The Rev. Daniel H. Grossoehme, an Episcopal priest and staff chaplain at Cincinnati Children's Hospital Medical Center since 2003, has been awarded a research grant from the National Institutes of Health, according to a press release.
Grossoehme, a board certified chaplain since 1997, received the five-year, $590,000 grant to conduct research on improving parental adherence to recommended home treatments for cystic fibrosis. He is the second chaplain in the U.S. ever to receive an NIH research grant.
"Our goal is to integrate spirituality into an already existing behavioral model of adherence, and to understand how parents' spirituality impacts their adherence intentions and behaviors," said Grossoehme, according to the release. "This is important because this understanding will enable us to improve existing adherence interventions and thus child health outcomes."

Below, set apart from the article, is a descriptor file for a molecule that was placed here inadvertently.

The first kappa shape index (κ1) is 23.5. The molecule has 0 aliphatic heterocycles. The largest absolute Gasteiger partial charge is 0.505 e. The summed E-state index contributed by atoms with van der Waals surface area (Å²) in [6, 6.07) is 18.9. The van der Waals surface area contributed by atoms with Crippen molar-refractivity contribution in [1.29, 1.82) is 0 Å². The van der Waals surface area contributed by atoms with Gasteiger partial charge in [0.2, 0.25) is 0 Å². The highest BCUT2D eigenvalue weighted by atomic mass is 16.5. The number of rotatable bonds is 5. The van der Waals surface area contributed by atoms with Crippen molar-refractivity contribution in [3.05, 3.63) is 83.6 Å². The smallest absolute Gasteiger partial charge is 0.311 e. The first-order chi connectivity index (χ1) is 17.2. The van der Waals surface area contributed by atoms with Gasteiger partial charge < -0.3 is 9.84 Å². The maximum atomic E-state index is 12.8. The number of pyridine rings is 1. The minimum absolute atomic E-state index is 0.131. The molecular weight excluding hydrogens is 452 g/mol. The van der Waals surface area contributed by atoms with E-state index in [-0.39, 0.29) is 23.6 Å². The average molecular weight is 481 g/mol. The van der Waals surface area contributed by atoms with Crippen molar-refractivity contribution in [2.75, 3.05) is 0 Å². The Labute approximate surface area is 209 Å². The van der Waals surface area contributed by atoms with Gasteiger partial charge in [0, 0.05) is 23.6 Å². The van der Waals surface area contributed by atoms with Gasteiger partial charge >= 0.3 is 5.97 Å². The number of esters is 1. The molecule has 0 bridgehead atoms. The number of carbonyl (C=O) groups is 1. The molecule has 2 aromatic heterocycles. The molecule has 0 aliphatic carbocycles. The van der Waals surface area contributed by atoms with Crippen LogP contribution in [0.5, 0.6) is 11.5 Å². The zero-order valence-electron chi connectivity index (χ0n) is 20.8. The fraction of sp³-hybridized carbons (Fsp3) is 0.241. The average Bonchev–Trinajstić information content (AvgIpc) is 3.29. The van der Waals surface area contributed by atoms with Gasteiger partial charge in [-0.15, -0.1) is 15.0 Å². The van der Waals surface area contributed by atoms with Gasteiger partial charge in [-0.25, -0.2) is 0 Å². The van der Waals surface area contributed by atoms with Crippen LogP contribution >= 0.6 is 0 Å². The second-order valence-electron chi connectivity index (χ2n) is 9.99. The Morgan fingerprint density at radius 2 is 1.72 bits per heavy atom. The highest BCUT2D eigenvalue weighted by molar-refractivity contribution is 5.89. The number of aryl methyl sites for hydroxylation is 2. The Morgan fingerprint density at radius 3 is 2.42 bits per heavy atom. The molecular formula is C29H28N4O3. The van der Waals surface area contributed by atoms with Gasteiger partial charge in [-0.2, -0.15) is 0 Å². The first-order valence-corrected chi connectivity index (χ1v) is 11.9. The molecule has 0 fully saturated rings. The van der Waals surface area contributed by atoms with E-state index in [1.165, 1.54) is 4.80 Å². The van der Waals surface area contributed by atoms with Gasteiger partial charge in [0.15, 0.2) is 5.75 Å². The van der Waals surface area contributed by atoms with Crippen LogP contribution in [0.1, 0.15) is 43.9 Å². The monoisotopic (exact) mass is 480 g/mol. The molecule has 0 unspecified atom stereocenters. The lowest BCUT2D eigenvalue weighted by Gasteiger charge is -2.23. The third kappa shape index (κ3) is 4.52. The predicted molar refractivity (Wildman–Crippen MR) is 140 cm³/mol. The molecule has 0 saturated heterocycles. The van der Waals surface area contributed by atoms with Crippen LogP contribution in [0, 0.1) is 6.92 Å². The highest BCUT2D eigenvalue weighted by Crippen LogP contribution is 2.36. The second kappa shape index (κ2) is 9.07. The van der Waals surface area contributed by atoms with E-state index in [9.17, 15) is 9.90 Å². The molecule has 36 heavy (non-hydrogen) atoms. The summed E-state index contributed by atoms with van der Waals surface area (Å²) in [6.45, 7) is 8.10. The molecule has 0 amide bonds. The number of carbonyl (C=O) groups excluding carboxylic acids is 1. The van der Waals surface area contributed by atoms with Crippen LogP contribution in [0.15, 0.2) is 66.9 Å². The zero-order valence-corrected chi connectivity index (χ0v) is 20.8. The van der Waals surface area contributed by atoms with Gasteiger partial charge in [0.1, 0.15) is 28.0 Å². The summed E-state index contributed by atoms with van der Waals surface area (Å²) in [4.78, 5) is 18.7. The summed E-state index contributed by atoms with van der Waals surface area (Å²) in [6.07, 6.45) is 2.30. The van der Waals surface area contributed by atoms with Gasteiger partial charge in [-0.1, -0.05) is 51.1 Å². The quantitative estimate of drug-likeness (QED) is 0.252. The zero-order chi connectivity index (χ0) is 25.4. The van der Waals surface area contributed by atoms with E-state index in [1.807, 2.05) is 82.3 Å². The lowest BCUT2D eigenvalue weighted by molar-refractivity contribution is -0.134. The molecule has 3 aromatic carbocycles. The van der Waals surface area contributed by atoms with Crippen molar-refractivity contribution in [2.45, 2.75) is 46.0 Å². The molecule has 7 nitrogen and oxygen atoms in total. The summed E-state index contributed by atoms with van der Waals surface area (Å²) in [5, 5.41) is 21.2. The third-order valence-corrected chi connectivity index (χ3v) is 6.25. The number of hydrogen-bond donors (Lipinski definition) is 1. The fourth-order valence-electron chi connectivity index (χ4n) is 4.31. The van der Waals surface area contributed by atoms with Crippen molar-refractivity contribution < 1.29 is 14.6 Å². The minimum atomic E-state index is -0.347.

Cystic fibrosis, the release explains, is "an inherited chronic disease that affects the lungs and digestive system of about 30,000 children and adults in the United States (70,000 worldwide). A defective gene and its protein product cause the body to produce unusually thick, sticky mucus that clogs the lungs and leads to life-threatening lung infections; and obstructs the pancreas and stops natural enzymes from helping the body break down and absorb food."
While much is known about factors affecting adherence, less is known about the role of other factors, such as spirituality, the release noted.
Grossoehme completed his clinical pastoral residency at the Cleveland Clinic Foundation Hospital with an emphasis in pediatrics and critical care in 1992-1993. He became the first director of chaplaincy services at Children's Hospital Medical Center of Akron, where he served from 1993 to 2003.